Owing to its cool climate and cheap energy, cryptocurrency mining companies are flocking to Iceland, says business development manager of a local energy company.
Iceland is set to consume more energy for crypto mining than for household use this year, the Associated Press reports Monday, Feb. 12. The naturally cold climate and access to renewable energy are listed as the primary reasons for the influx of crypto mining companies to the Nordic island nation.
Icelandic businessman Johan Snorri Sigurbergsson of the energy company Hitaveita Sudurnesja predicts a doubling of the country’s cryptocurrency mining energy consumption to 100 megawatts this year, more energy than the 340,000 residents of Iceland will consume for personal use in that time.
Sigurbergsson told the AP that he “could not have predicted this trend” four months ago, “- but then Bitcoin skyrocketed.” He reports that he had just met with a mining company wanting to buy 18 megawatts.
Bitcoin mining hardware requires a large amount of energy to perform the calculations to find “hashes,” which then gives the miner a Bitcoin reward. Alternatives to the current energy-consumption-heavy method of mining have been proposed, like using a Proof-of Stake system instead of Proof-of Work, or using renewable energy to power mining computers.
Mining sites in Iceland naturally have the opportunity to produce less pollution than the coal-burning mining sites located in China, for they have access to geothermal and hydroelectric power plants, both cheaper and more environmentally friendly alternatives to coal.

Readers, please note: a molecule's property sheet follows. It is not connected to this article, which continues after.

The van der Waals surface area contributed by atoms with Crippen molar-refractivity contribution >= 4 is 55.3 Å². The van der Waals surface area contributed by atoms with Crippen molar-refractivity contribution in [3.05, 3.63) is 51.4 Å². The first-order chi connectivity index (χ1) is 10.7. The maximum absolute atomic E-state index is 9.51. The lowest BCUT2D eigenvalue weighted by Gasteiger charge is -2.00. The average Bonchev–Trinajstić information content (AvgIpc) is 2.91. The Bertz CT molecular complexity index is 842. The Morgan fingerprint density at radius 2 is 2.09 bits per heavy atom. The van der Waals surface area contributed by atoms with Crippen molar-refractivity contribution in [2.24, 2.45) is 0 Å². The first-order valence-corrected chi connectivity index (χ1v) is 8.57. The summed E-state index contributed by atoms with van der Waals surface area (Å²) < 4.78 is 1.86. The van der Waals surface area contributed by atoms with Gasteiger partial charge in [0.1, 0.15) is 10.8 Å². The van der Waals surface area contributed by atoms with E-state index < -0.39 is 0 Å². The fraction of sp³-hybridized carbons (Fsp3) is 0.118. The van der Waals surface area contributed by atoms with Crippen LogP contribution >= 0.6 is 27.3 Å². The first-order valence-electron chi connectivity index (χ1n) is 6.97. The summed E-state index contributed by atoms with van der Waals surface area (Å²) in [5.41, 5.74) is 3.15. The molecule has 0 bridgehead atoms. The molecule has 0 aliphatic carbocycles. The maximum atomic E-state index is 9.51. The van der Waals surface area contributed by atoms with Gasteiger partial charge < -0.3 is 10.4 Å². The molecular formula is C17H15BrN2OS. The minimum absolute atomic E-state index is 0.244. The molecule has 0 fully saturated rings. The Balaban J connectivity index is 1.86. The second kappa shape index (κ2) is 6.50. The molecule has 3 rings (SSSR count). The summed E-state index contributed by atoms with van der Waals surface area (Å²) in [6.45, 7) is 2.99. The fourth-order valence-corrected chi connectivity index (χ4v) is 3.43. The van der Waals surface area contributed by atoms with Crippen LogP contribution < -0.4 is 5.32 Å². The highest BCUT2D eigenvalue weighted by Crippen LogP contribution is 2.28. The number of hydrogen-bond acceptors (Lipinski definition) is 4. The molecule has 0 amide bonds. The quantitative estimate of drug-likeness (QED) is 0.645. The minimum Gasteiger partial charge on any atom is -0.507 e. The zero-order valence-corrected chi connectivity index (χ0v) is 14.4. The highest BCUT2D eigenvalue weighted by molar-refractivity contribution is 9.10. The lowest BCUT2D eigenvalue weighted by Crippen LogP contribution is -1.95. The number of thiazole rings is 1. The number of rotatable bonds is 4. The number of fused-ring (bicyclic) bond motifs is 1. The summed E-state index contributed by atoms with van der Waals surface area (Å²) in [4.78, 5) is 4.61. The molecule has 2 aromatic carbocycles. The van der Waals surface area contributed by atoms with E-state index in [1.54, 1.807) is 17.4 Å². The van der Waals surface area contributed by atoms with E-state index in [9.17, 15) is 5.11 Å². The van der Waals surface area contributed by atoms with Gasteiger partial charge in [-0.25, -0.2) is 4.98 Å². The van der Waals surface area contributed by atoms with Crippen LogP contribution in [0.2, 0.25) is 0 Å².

Keflavik, a coastal town on the southern peninsula of Iceland, is home to three of the biggest Bitcoin mining sites in the country. These mining “farms” have walls that are open to the elements, which allows cold wind to naturally cool down the mining hardware.
In the US, when mining companies began moving en masse to Washington to take advantage of the state’s cheaper electricity, the data infrastructure of one small county became quickly overloaded and now requires an addition of 100 megawatts.
Smari McCarthy of Iceland’s Pirate Party, an anti-establishment political party that entered Iceland’s Parliament after the 2008 financial crash, brought up the possibility of taxing any profits made by Bitcoin mining, considering that a mining company falls under the category of “creating value” within the country.
Regardless of the potential profits, McCarthy is unsure about what Bitcoin mining can bring to Iceland, reports the AP:
“We are spending tens or maybe hundreds of megawatts on producing something that has no tangible existence and no real use for humans outside the realm of financial speculation. That can’t be good.”
In December 2016, when Iceland was rallying to form an alternative coalition that included the Pirate Party after inconclusive election results, the Pirate Party’s founder referred to their platform as the most “favorable” for Bitcoin’s path to legality in the country.
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